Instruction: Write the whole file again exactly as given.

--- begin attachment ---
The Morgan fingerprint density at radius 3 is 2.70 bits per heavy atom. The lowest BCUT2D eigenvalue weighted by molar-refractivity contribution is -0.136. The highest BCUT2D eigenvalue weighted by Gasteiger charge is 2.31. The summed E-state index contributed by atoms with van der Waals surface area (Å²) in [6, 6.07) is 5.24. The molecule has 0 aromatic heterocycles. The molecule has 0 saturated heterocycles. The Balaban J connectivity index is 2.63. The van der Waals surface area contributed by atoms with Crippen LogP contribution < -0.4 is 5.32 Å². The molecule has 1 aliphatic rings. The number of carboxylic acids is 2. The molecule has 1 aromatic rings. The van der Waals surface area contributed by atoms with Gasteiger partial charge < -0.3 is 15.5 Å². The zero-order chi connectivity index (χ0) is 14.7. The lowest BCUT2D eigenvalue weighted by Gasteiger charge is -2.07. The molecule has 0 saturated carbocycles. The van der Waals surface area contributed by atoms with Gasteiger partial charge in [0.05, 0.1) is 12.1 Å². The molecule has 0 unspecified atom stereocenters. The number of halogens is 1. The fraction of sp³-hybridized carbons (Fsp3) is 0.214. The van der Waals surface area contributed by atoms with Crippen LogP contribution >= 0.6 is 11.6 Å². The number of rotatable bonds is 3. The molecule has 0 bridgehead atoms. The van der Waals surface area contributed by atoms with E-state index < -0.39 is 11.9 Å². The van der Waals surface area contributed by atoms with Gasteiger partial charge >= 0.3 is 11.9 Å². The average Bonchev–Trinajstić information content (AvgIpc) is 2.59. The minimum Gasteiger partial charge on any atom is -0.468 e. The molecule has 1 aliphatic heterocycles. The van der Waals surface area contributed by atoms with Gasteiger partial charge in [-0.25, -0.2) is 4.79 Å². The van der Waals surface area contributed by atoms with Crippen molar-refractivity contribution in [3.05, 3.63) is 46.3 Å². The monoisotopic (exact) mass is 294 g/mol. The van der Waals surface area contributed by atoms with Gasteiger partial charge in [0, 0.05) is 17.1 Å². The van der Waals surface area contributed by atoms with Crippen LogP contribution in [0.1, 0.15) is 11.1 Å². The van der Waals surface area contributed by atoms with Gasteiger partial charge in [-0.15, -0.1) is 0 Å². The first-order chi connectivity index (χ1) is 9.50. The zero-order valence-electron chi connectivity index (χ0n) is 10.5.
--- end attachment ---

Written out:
The Morgan fingerprint density at radius 3 is 2.70 bits per heavy atom. The lowest BCUT2D eigenvalue weighted by molar-refractivity contribution is -0.136. The highest BCUT2D eigenvalue weighted by Gasteiger charge is 2.31. The summed E-state index contributed by atoms with van der Waals surface area (Å²) in [6, 6.07) is 5.24. The molecule has 0 aromatic heterocycles. The molecule has 0 saturated heterocycles. The Balaban J connectivity index is 2.63. The van der Waals surface area contributed by atoms with Crippen LogP contribution < -0.4 is 5.32 Å². The molecule has 1 aliphatic rings. The number of carboxylic acids is 2. The molecule has 1 aromatic rings. The van der Waals surface area contributed by atoms with Gasteiger partial charge < -0.3 is 15.5 Å². The zero-order chi connectivity index (χ0) is 14.7. The lowest BCUT2D eigenvalue weighted by Gasteiger charge is -2.07. The molecule has 0 saturated carbocycles. The van der Waals surface area contributed by atoms with Gasteiger partial charge in [0.05, 0.1) is 12.1 Å². The molecule has 0 unspecified atom stereocenters. The number of halogens is 1. The fraction of sp³-hybridized carbons (Fsp3) is 0.214. The van der Waals surface area contributed by atoms with Crippen LogP contribution >= 0.6 is 11.6 Å². The number of rotatable bonds is 3. The molecule has 0 bridgehead atoms. The van der Waals surface area contributed by atoms with E-state index < -0.39 is 11.9 Å². The van der Waals surface area contributed by atoms with Gasteiger partial charge >= 0.3 is 11.9 Å². The average Bonchev–Trinajstić information content (AvgIpc) is 2.59. The minimum Gasteiger partial charge on any atom is -0.468 e. The molecule has 1 aliphatic heterocycles. The van der Waals surface area contributed by atoms with Gasteiger partial charge in [-0.25, -0.2) is 4.79 Å². The van der Waals surface area contributed by atoms with Crippen molar-refractivity contribution in [3.05, 3.63) is 46.3 Å². The monoisotopic (exact) mass is 294 g/mol. The van der Waals surface area contributed by atoms with Gasteiger partial charge in [0, 0.05) is 17.1 Å². The van der Waals surface area contributed by atoms with Crippen LogP contribution in [0.1, 0.15) is 11.1 Å². The van der Waals surface area contributed by atoms with Gasteiger partial charge in [-0.15, -0.1) is 0 Å². The first-order chi connectivity index (χ1) is 9.50. The zero-order valence-electron chi connectivity index (χ0n) is 10.5.